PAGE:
I’ve hesitated to write this entry. After all, I am preaching to the choir as many CSCI Board, Sponsor, Associate and Affiliate members have all said this and ‘kicked at open doors’. I think it bears repeating, however, and I ask us all to evangelize to coworkers, friends, family, and neighbors.
Simply put - too much energy is being wasted and too much carbon is being released which can be avoided through simple power management of computers and other electronic devices. An informal and far-from-statistically-sound survey I did this past week suggests that a significant chunk of people in “IT” and a majority of non-IT folks don’t turn off their computers. It's just a habit; A habit that undermines what CSCI is about. Let's break it.
Read this, act, and share with your network of people:
1. Turn off your computer, monitor, printer…and any other peripherals when finished for the day. If a computer system is left powered on while eating dinner, watching TV, talking with family, etc. - that’s a lot o’ energy going nowhere. Its easy to automate this process too, for example, Apple computers let you schedule a time to turn off and turn back on. Of course, just shutting down and hitting On/Off switches works well too.
2. Use the power management capabilities of your computer so that those times you’re away at a meeting, on a phone call, etc. and the computer’s not being used, take advantage of a lower power use state and save energy, carbon, and money. If you’re concerned about how reliable “Suspend” and such things are, take heart in knowing that all the computer and operating system makers have worked hard in the past years to make power management solid, reliable, and usable. You can even get instructions for setting up power management on your system courtesy of CSCI at http://www.climatesaverscomputing.org/learn/saving-energy-at-home/.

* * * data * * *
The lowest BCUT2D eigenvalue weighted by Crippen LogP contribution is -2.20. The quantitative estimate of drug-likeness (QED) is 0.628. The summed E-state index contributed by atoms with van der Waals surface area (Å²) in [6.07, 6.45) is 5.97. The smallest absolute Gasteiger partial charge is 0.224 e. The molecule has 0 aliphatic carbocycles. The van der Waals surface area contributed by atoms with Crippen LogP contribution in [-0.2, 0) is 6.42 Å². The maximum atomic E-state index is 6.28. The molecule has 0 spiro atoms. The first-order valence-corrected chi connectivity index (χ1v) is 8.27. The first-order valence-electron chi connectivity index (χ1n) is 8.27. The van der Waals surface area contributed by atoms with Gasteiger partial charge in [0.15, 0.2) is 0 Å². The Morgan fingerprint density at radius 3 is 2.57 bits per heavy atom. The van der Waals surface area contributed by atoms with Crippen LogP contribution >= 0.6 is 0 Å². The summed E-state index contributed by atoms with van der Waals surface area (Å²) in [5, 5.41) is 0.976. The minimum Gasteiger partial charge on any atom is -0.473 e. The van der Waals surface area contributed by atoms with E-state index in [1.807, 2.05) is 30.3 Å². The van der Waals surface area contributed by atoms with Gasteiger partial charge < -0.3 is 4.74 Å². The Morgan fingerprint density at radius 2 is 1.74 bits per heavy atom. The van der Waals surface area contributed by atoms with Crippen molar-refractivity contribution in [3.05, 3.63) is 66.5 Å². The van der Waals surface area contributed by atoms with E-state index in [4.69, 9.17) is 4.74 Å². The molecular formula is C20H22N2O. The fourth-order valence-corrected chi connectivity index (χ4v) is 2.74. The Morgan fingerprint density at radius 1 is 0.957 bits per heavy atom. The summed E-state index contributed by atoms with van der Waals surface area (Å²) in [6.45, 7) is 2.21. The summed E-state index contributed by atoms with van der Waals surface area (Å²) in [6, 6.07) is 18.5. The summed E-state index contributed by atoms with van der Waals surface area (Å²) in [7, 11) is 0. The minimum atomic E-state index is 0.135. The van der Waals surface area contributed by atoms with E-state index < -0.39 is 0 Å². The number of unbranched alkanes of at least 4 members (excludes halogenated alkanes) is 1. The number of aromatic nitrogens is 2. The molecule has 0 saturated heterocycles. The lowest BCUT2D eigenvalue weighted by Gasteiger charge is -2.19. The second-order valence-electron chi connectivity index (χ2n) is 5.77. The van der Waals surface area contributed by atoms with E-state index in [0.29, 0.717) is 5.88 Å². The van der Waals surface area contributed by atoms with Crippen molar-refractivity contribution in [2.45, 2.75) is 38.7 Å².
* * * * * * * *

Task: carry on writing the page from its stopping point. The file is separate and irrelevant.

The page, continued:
These very simple steps can save about US$60 per year, per computer.
To take it one step further, you can also start turning off other things in your home or office. Going on vacation? Does your wireless router really need to be on while you’re gone? Not really. Still, if you start with just one computer, you’ll being saving yourself and the planet.
Lights blazing alone / Show us opportunities / Retrain to save.
George Goodman, executive director
Friday, February 4, 2011
Lorie Wigle, president of Climate Savers Computing Initiative, makes Top 10 Women in Sustainability list
Hello, fellow CSCI members.
In case you haven’t seen this already, I wanted to share that Lorie Wigle, CSCI’s own president, made PINK’s distinguished list of Top 10 Women in Sustainability! PINK is recognized by Forbes as a "Top 100 Women's Website 2010" as well as a Yahoo! "Top 10 Women's Business Site,” and it features America's most influential women in business through nationwide PINK events and Top Women Profiles.